I will taking one more blogging break next week, to spend some time preparing for fall semester classes (which resume the following week) among other matters. I will return the week of September 5.
Friday, August 26, 2022
Thursday, August 25, 2022
1. Judith Dany and Dr. Nicholas Hohn-Hein, LLM published an article titled The Recent Reform of the German Patent Act: Improvements and Practical Considerations for Patent Disputes, 44 EIPR 377 (2022). Here is the abstract:
This article sheds light on important aspects of the latest reform of the German Patent Act in 2021. It discusses the practical implications for pending and future patent litigation in Germany as regards the synchronisation of infringement and invalidity proceedings, the principle of proportionality and trade secret protection.
2. Mary-Rose McGuire published an article titled Zweites Patentrechtsmodernisierungsgesetz – Offene (prozessuale) Fragen (“Second Patent Modernization Act – Open (Procedural) Questions”) in the February 2022 issue of Mitteilungen der deutschen Patentanwälte (pp. 49-58). Here is the abstract, in my translation from the German:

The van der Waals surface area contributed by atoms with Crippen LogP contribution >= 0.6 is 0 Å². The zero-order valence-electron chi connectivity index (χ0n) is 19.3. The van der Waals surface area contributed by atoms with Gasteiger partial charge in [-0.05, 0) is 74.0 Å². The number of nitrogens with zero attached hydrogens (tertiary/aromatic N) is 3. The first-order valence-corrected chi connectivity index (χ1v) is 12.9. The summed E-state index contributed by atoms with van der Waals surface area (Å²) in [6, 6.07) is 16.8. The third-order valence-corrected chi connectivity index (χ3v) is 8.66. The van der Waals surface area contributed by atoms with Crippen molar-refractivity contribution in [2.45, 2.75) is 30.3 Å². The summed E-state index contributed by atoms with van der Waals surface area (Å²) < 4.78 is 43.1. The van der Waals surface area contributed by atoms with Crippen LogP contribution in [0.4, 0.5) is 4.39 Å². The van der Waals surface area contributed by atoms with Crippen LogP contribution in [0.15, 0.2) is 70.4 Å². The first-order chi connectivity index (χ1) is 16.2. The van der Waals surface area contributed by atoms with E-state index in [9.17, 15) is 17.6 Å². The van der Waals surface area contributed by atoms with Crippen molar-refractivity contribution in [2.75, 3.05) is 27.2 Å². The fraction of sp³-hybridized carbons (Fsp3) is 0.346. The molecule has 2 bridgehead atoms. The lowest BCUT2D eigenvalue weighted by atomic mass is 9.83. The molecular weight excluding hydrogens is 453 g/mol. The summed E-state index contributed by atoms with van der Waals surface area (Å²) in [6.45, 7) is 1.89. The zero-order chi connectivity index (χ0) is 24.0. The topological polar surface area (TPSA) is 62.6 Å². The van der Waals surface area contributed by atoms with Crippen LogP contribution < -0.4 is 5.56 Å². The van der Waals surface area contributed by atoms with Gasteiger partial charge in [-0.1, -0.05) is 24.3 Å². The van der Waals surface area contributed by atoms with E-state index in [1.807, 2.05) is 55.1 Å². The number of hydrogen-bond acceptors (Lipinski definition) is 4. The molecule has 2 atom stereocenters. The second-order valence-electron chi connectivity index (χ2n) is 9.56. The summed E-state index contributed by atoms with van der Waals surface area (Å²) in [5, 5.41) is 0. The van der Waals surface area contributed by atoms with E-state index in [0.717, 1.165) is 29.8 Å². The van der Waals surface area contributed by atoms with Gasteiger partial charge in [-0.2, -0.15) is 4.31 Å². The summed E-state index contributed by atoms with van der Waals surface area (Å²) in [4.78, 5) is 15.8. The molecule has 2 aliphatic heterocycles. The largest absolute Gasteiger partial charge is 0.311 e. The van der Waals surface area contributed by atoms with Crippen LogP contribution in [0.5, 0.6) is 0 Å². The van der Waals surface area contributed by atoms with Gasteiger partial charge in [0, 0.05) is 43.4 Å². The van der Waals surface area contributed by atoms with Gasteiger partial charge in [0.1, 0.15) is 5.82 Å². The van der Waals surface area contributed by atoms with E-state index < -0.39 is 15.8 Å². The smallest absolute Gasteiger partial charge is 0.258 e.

Since the Second Patent Modernization Act was revised during the legislative process and-–at the last minute—substantially changed, no time remained to supplement its statement of legislative purpose (Begrundung) and to examine the new law’s procedural implementation. This essay takes a procedural look at the synchronization of nullity and infringement proceedings, the limitation on claims for injunctive relief, the status of third parties in infringement and criminal proceedings as well as the protection of confidential information in patent disputes. For it can only be shown in practice, whether the most recent changes really will contribute to the modernization and simplification of patent law.